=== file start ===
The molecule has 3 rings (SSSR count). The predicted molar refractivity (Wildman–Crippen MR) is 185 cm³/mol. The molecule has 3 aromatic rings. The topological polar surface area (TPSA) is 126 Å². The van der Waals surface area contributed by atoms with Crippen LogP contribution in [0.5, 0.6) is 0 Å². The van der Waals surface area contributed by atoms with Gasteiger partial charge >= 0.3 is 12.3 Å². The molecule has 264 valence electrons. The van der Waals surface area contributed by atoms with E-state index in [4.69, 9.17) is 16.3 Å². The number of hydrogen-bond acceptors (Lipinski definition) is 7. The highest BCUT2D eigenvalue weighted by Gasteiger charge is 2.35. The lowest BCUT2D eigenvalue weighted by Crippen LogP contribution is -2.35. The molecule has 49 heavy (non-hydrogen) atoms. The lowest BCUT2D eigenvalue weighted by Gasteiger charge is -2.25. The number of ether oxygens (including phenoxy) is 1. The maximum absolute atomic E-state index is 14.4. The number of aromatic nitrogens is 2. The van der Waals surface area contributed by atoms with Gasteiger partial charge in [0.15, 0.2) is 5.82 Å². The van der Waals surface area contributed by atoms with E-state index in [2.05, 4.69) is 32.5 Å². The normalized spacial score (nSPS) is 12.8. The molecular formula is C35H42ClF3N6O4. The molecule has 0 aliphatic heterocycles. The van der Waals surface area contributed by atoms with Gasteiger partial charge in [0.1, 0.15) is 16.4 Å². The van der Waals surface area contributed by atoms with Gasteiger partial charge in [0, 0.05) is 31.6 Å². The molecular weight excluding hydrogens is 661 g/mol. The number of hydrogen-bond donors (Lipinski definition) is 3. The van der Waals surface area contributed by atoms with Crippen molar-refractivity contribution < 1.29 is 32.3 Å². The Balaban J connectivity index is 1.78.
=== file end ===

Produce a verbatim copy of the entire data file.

The molecule has 3 rings (SSSR count). The predicted molar refractivity (Wildman–Crippen MR) is 185 cm³/mol. The molecule has 3 aromatic rings. The topological polar surface area (TPSA) is 126 Å². The van der Waals surface area contributed by atoms with Crippen LogP contribution in [0.5, 0.6) is 0 Å². The van der Waals surface area contributed by atoms with Gasteiger partial charge >= 0.3 is 12.3 Å². The molecule has 264 valence electrons. The van der Waals surface area contributed by atoms with E-state index in [4.69, 9.17) is 16.3 Å². The number of hydrogen-bond acceptors (Lipinski definition) is 7. The highest BCUT2D eigenvalue weighted by Gasteiger charge is 2.35. The lowest BCUT2D eigenvalue weighted by Crippen LogP contribution is -2.35. The molecule has 49 heavy (non-hydrogen) atoms. The lowest BCUT2D eigenvalue weighted by Gasteiger charge is -2.25. The number of ether oxygens (including phenoxy) is 1. The maximum absolute atomic E-state index is 14.4. The number of aromatic nitrogens is 2. The van der Waals surface area contributed by atoms with Gasteiger partial charge in [0.15, 0.2) is 5.82 Å². The van der Waals surface area contributed by atoms with E-state index in [2.05, 4.69) is 32.5 Å². The normalized spacial score (nSPS) is 12.8. The molecular formula is C35H42ClF3N6O4. The molecule has 0 aliphatic heterocycles. The van der Waals surface area contributed by atoms with Gasteiger partial charge in [0.1, 0.15) is 16.4 Å². The van der Waals surface area contributed by atoms with Gasteiger partial charge in [0, 0.05) is 31.6 Å². The molecular weight excluding hydrogens is 661 g/mol. The number of hydrogen-bond donors (Lipinski definition) is 3. The van der Waals surface area contributed by atoms with Crippen molar-refractivity contribution < 1.29 is 32.3 Å². The Balaban J connectivity index is 1.78.